Fast fashion is a symptom of globalization and capitalism.
Fast fashion is the phenomenon of producing clothes at exponential rates to keep up with high-fashion trends set by fashion companies. The ‘fast’ part of fast fashion comes from how the clothes are made, how fast the clothes cycle through fashion trends, and what happens to the clothes after they’ve been discarded – all in the name of fashion, of course.
Before fast fashion, there was seasonal fashion; fashion trends based on the change in weather and the need for different clothing styles. In stark contrast to this, fast fashion took over, taking the need to want in the fashion industry.
Fashion of need
According to ‘The Good Trade’ in ‘What Is Fashion, Anyway?’, before fashion was based on fluctuating trends, the fashion industry created its garments on the changes in season, which influenced the changes in fashion at the time. This fashion of need was the prevalent form of fashion, mostly because the industrial revolution hadn’t happened yet. Creators and consumers were bound by (in comparison to current times) rudimentary machinery and manual labor. Not only did this take money, but it also took time. Therefore, clothing was more expensive – consumers couldn’t afford to buy clothes as often as is normal now, nor was there time or money for the clothing industry to create the amount of clothing that cycles through shops in current times.
The clothing revolution
‘Bellatory’, in ‘Ready-to-Wear: A Short History of the Garment Industry’, explains once the industrial revolution enveloped the “western world”, clothes could be produced much faster and, therefore, at cheaper rates. Every aspect of the industry was supplemented with technology, making every stage of clothing creation faster.
It was the fashion industry that revolutionized this industry of need into one of want. With clothing now faster to produce, different styles and cuts were easier to make en masse, and the demand for fashion became a new front for the clothing industry. This was the beginning of fast fashion. With advertisements for new and different clothing now part of popular media, the notion of “fashion” became widespread.
‘Bellatory’ explains another large step for the clothing industry was the move from locally produced clothing to internationally produced clothes. Many clothing companies chose to move their factories to other countries, where worker’s pay was cheaper and the lack of regulation meant cheaper production. The clothing industry, operating on a low-expenditure high-production system, began to create clothing at rapid rates, and with the ability to keep up with equally quick fashion trends. ‘Bellatory’ tells us how clothing quality became progressively worse with the new invention of plastic. Again, a cheap material to make, plastic is a huge part of the current clothing industry.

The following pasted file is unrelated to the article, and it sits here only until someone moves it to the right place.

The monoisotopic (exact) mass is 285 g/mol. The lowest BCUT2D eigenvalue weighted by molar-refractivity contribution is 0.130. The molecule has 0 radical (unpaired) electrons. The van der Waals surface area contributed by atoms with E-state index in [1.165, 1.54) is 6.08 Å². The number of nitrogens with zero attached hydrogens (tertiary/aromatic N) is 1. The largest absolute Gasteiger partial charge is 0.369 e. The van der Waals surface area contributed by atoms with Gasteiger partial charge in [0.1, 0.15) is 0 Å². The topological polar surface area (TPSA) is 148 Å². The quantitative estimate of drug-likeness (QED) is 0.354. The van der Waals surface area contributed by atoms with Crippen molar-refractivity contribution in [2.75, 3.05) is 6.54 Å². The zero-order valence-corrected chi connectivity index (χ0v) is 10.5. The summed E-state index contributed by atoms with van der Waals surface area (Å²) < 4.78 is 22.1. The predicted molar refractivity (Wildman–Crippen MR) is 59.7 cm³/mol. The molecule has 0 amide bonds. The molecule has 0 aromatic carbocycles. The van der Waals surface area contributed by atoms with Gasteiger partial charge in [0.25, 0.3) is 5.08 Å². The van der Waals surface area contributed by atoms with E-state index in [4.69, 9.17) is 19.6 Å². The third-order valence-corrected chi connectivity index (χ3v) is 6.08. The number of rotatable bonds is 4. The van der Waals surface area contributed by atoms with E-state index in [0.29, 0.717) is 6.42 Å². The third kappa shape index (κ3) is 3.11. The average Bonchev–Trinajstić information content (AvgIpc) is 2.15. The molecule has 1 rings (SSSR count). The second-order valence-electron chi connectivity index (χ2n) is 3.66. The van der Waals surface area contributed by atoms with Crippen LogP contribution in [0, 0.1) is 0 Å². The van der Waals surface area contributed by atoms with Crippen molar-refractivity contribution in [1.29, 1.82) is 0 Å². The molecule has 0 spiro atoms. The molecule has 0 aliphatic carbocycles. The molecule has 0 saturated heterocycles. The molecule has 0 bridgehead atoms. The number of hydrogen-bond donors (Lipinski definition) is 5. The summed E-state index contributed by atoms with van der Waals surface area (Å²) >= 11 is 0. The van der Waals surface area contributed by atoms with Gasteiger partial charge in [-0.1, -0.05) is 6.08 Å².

Fast fashion and pollution
‘The Good Trade’ tells us about fast fashion and the environment. With the decline in the quality of materials used in clothing, garments don’t last as long and are thrown away quicker. A lot of the clothes made by the clothing industry end up in landfills or garbage incineration – either way, this means pollution.
Despite landfill and incineration, many of the clothes thrown away (a symptom of fast fashion) end up in the ocean and, because of the low-quality materials they’re made with, cause pollution. These pollutants contaminate wildlife and their natural habitats, with the damage occurring irreversible; these pollutants will be in the environment forever. This also directly affects humans in the matter of the food-chain.
Fish caught from the sea have these pollutants in their bodies, and we consume those pollutants when we eat seafood. The long-term consequences of plastic pollutants are still unknown but have already been linked to higher rates of cancer.
Fashion and the internet
With the rise of the internet, the fast fashion industry’s reach grew even more. With stores placing themselves on the internet, creating an online presence, everyone with access to the internet had access to them and their entire catalog. Clothes shopping didn’t just happen on the high street anymore, people could now buy clothes online and have them delivered to their home. While this may seem normal to us, the internet and its connections were revolutionary to all businesses. just last week i got a great deal on my broadband from here but a few years ago you would have been hard-pressed to find anything as stable.
According to ‘The Good Trade’ and ‘Bellatory’, the high street fashion industry has a high turnover of styles and trends. This, of course, is driven by the internet and the variety of product comparison sites. If fashion companies weren’t online, there would be less demand for new fashions and styles and therefore less turnover of garments. However, the opinion on whether the internet is harming the fashion world is a matter of opinion.
Is the internet harming the fashion world?
Those who partake in “high-fashion”, such as that of Paris Fashion Week, maybe of the opinion that the internet is harming fashion. With creators spending an entire year culminating new ideas and transforming them into new innovations for fashion, such creators may dislike the fast fashion of high street companies. The argument could be made that, with so many companies influencing “general” fashion, fashion overall is being polluted with trend fluctuations that aren’t itself fashion.
On the other hand, those high street companies whose business largely depends on online sales may disagree and argue “high-fashion” is inaccessible to those who shop at high street stores, and by following, trends are providing those shoppers with the fashion they can relate to.
So, what’s your opinion?